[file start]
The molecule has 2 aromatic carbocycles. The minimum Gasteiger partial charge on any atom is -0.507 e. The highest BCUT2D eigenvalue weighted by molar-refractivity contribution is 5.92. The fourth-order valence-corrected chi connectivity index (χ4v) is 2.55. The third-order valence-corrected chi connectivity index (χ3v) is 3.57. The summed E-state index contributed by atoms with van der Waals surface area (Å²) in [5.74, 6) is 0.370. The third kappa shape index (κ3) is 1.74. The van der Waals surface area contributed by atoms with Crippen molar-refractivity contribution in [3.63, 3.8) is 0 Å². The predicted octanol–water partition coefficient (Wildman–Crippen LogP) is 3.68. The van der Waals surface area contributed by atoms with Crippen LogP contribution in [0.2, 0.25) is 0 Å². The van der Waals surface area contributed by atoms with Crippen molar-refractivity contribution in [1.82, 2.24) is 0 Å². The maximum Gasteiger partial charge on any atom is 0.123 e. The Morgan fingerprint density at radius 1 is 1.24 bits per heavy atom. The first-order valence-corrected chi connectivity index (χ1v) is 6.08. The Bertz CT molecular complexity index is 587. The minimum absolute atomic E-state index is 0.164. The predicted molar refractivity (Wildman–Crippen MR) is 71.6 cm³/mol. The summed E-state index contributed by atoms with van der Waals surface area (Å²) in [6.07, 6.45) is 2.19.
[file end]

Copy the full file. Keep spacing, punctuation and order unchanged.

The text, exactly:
The molecule has 2 aromatic carbocycles. The minimum Gasteiger partial charge on any atom is -0.507 e. The highest BCUT2D eigenvalue weighted by molar-refractivity contribution is 5.92. The fourth-order valence-corrected chi connectivity index (χ4v) is 2.55. The third-order valence-corrected chi connectivity index (χ3v) is 3.57. The summed E-state index contributed by atoms with van der Waals surface area (Å²) in [5.74, 6) is 0.370. The third kappa shape index (κ3) is 1.74. The van der Waals surface area contributed by atoms with Crippen molar-refractivity contribution in [3.63, 3.8) is 0 Å². The predicted octanol–water partition coefficient (Wildman–Crippen LogP) is 3.68. The van der Waals surface area contributed by atoms with Crippen LogP contribution in [0.2, 0.25) is 0 Å². The van der Waals surface area contributed by atoms with Crippen molar-refractivity contribution in [1.82, 2.24) is 0 Å². The maximum Gasteiger partial charge on any atom is 0.123 e. The Morgan fingerprint density at radius 1 is 1.24 bits per heavy atom. The first-order valence-corrected chi connectivity index (χ1v) is 6.08. The Bertz CT molecular complexity index is 587. The minimum absolute atomic E-state index is 0.164. The predicted molar refractivity (Wildman–Crippen MR) is 71.6 cm³/mol. The summed E-state index contributed by atoms with van der Waals surface area (Å²) in [6.07, 6.45) is 2.19.